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General Reinsurance Corp. v. Ciba-Geigy Corp.

decided: July 28, 1988.

GENERAL REINSURANCE CORP. AND NORTH STAR REINSURANCE CORP., APPELLANTS,
v.
CIBA-GEIGY CORP., APPELLEE



Appeal from an order entered in the Southern District of New York, Edmund L. Palmieri, Judge, staying a declaratory judgment action on abstention grounds in deference to a pending state action. Held, (1) an order staying federal action in deference to parallel proceeding is appealable; (2) order staying action was not an abuse of discretion where there was a risk of piecemeal litigation, federal litigation had not proceeded very far, state law supplied rule of decision, and state court proceeding will adequately protect rights of party seeking to invoke federal jurisdiction. Judgment affirmed.

Oakes, Meskill, and Pierce, Circuit Judges.

Author: Oakes

OAKES, Circuit Judge:

Two insurance companies appeal an order of the United States District Court for the Southern District of New York, Edmund L. Palmieri, Judge, staying a declaratory judgment action on abstention grounds in deference to a pending state action. Appellants argue that the order was an abuse of the district court's discretion. We disagree and accordingly affirm.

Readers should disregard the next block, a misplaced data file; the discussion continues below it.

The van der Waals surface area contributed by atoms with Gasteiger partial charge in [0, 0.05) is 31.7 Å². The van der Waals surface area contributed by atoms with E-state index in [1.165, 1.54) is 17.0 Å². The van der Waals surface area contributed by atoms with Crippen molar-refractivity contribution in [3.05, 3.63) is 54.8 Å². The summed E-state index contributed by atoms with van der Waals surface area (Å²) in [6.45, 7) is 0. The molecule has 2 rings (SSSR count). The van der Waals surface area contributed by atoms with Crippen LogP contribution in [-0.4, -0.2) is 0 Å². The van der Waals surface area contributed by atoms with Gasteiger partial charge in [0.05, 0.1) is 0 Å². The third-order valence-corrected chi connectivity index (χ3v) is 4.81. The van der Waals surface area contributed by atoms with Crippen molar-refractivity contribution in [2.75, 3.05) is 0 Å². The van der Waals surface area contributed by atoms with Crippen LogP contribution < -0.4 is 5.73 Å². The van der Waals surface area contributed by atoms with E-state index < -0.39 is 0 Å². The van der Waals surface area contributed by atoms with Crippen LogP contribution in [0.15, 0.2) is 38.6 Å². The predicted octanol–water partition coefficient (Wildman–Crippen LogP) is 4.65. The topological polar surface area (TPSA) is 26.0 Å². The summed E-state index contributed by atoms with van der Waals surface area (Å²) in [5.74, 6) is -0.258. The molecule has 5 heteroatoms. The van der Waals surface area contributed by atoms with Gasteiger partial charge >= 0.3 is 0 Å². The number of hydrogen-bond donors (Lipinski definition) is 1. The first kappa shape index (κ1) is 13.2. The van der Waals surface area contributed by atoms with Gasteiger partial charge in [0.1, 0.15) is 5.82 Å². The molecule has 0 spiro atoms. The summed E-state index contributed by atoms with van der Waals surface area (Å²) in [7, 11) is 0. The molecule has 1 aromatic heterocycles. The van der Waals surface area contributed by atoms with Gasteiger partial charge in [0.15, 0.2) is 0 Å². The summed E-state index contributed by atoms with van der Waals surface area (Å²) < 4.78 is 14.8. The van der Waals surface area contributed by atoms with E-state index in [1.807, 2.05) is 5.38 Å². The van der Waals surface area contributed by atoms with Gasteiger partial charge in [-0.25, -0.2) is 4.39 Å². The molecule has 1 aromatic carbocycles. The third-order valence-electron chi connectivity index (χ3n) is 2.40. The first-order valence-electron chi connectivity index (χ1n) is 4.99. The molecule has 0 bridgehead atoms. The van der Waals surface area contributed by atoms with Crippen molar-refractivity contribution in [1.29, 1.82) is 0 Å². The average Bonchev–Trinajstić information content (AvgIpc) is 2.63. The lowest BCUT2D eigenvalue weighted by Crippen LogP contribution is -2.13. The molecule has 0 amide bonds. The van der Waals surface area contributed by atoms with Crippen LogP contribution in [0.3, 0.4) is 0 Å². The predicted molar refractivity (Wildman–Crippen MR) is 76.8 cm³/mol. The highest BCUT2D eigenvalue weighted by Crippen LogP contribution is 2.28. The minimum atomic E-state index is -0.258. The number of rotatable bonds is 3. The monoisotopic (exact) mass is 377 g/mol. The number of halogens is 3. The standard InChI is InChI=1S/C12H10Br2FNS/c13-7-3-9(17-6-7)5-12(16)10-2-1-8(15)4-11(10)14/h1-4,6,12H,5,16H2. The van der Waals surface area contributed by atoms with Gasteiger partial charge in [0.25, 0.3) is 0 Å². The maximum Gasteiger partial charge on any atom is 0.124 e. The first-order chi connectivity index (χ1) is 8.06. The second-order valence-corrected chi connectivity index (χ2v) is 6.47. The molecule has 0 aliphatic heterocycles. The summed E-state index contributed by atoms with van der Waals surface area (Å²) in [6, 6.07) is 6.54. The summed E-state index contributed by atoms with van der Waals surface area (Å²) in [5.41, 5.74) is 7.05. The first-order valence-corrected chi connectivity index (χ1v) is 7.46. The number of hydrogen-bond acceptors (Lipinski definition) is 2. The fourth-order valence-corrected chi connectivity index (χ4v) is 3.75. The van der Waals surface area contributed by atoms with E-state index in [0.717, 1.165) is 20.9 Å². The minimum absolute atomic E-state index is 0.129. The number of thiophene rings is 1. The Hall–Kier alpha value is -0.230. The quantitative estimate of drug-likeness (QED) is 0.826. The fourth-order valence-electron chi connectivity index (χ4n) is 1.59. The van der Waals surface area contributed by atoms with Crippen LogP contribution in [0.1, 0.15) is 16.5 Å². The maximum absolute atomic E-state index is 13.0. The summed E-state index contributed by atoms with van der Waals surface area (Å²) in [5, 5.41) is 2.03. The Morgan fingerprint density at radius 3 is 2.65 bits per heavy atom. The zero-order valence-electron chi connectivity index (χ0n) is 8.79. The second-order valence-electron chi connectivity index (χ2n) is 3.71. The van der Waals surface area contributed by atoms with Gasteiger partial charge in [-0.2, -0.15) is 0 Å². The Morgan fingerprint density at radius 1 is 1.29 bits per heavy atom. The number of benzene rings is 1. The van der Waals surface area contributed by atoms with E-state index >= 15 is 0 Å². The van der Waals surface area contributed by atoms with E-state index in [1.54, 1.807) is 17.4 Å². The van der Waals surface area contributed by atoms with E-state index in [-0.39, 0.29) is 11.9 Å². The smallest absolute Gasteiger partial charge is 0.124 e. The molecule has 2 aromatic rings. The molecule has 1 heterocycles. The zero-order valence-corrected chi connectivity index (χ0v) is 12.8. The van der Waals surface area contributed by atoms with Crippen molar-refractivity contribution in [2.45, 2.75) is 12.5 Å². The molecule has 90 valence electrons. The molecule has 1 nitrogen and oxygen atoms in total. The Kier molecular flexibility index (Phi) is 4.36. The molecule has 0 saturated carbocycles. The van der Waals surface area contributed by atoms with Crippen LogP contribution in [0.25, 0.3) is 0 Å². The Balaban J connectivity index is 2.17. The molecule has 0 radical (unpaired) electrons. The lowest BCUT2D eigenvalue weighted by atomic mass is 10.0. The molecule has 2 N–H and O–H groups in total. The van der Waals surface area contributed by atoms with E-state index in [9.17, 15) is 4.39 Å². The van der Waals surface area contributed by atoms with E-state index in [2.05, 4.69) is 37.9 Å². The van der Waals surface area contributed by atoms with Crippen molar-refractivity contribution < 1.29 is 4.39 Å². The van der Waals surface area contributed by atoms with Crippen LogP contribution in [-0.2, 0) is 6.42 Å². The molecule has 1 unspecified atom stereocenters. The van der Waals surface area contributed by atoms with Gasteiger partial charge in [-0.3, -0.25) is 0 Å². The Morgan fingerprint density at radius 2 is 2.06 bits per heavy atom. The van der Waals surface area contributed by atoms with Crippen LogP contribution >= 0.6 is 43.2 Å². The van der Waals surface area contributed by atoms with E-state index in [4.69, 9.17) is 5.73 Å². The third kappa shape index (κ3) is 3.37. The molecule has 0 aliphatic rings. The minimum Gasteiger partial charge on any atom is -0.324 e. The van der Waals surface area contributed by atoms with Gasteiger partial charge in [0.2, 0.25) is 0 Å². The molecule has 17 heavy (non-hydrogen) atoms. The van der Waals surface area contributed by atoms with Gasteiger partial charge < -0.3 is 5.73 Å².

BACKGROUND

CIBA-Geigy Corp. ("CIBA-Geigy") was formed by the merger of CIBA Corp. ("CIBA") into Geigy Chemical Corp. ("Geigy"). CIBA was a Delaware corporation with headquarters in Summit, New Jersey, and major manufacturing facilities in Summit and Toms River, New Jersey. Geigy was a New York corporation with headquarters in Westchester County, New York, and major operations at Toms River, New Jersey.

CIBA-Geigy's annually revised insurance program consists of a primary policy that provides a certain amount of coverage and several layers of excess coverage. Each excess layer provides coverage when the coverage provided by the primary carrier and by excess carriers on lower layers has been exhausted. General Reinsurance Corp. ("General Re") and North Star Corp. ("North Star") were excess insurance carriers for CIBA and Geigy in most years between 1959 and 1971. The notice provisions in all of the contracts issued by General Re to CIBA and Geigy are substantially the same, stating, "THE REINSURED [CIBA or Geigy] shall immediately advise the Reinsurer [General Re] of any claims which appear likely to result in liability under this Certificate." The notice provisions of the North Star policies issued to CIBA and Geigy state, "The Company [CIBA or Geigy] will advise the Reinsurer [North Star] promptly and fully of any claim or any subsequent developments pertaining thereto which may, in its opinion, involve this reinsurance."

On November 28, 1987, General Re and North Star filed suit in the United States District Court for the Southern District of New York seeking declaratory judgment of their contractual rights with respect to the notification and cooperation provisions of excess liability insurance policies issued to CIBA and Geigy (hereinafter the "New York action"). Appellants alleged that CIBA-Geigy had breached the insurance contracts by failing to give adequate notice of certain environmental claims against it and that, as a result, General Re and North Star were absolved of all liability under the policies.